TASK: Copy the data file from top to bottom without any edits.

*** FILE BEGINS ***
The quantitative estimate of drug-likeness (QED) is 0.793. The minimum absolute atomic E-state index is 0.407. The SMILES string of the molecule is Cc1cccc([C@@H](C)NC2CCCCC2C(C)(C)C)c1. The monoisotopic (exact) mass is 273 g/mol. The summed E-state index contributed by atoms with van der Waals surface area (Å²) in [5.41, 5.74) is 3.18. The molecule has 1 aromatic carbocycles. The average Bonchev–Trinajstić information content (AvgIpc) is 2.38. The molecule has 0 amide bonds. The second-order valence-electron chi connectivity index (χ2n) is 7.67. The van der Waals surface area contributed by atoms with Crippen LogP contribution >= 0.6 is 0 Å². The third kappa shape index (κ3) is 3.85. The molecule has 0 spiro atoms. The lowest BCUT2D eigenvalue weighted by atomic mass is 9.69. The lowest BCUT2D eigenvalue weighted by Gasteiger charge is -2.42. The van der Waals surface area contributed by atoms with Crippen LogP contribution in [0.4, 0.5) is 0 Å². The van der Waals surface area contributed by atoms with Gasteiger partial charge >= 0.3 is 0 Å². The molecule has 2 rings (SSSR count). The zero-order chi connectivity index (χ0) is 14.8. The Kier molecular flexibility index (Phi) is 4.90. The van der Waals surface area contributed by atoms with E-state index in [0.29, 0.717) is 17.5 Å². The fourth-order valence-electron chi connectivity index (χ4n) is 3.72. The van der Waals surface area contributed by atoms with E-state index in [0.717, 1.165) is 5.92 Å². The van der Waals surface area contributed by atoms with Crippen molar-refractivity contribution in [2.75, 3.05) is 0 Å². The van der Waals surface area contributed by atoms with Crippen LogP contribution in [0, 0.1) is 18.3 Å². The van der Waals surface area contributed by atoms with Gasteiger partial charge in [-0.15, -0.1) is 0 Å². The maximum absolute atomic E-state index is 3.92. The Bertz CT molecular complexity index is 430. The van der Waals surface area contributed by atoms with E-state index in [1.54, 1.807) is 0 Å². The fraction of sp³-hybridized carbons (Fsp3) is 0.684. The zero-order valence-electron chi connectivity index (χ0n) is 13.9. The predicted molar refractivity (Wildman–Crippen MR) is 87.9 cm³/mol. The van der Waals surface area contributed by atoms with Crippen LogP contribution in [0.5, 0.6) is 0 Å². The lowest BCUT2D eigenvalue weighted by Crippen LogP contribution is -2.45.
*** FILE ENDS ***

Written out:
The quantitative estimate of drug-likeness (QED) is 0.793. The minimum absolute atomic E-state index is 0.407. The SMILES string of the molecule is Cc1cccc([C@@H](C)NC2CCCCC2C(C)(C)C)c1. The monoisotopic (exact) mass is 273 g/mol. The summed E-state index contributed by atoms with van der Waals surface area (Å²) in [5.41, 5.74) is 3.18. The molecule has 1 aromatic carbocycles. The average Bonchev–Trinajstić information content (AvgIpc) is 2.38. The molecule has 0 amide bonds. The second-order valence-electron chi connectivity index (χ2n) is 7.67. The van der Waals surface area contributed by atoms with Crippen LogP contribution >= 0.6 is 0 Å². The third kappa shape index (κ3) is 3.85. The molecule has 0 spiro atoms. The lowest BCUT2D eigenvalue weighted by atomic mass is 9.69. The lowest BCUT2D eigenvalue weighted by Gasteiger charge is -2.42. The van der Waals surface area contributed by atoms with Crippen LogP contribution in [0.4, 0.5) is 0 Å². The van der Waals surface area contributed by atoms with Gasteiger partial charge >= 0.3 is 0 Å². The molecule has 2 rings (SSSR count). The zero-order chi connectivity index (χ0) is 14.8. The Kier molecular flexibility index (Phi) is 4.90. The van der Waals surface area contributed by atoms with E-state index in [0.29, 0.717) is 17.5 Å². The fourth-order valence-electron chi connectivity index (χ4n) is 3.72. The van der Waals surface area contributed by atoms with E-state index in [0.717, 1.165) is 5.92 Å². The van der Waals surface area contributed by atoms with Crippen molar-refractivity contribution in [2.75, 3.05) is 0 Å². The van der Waals surface area contributed by atoms with Crippen LogP contribution in [0, 0.1) is 18.3 Å². The van der Waals surface area contributed by atoms with Gasteiger partial charge in [-0.15, -0.1) is 0 Å². The maximum absolute atomic E-state index is 3.92. The Bertz CT molecular complexity index is 430. The van der Waals surface area contributed by atoms with E-state index in [1.54, 1.807) is 0 Å². The fraction of sp³-hybridized carbons (Fsp3) is 0.684. The zero-order valence-electron chi connectivity index (χ0n) is 13.9. The predicted molar refractivity (Wildman–Crippen MR) is 87.9 cm³/mol. The van der Waals surface area contributed by atoms with Crippen LogP contribution in [0.5, 0.6) is 0 Å². The lowest BCUT2D eigenvalue weighted by Crippen LogP contribution is -2.45.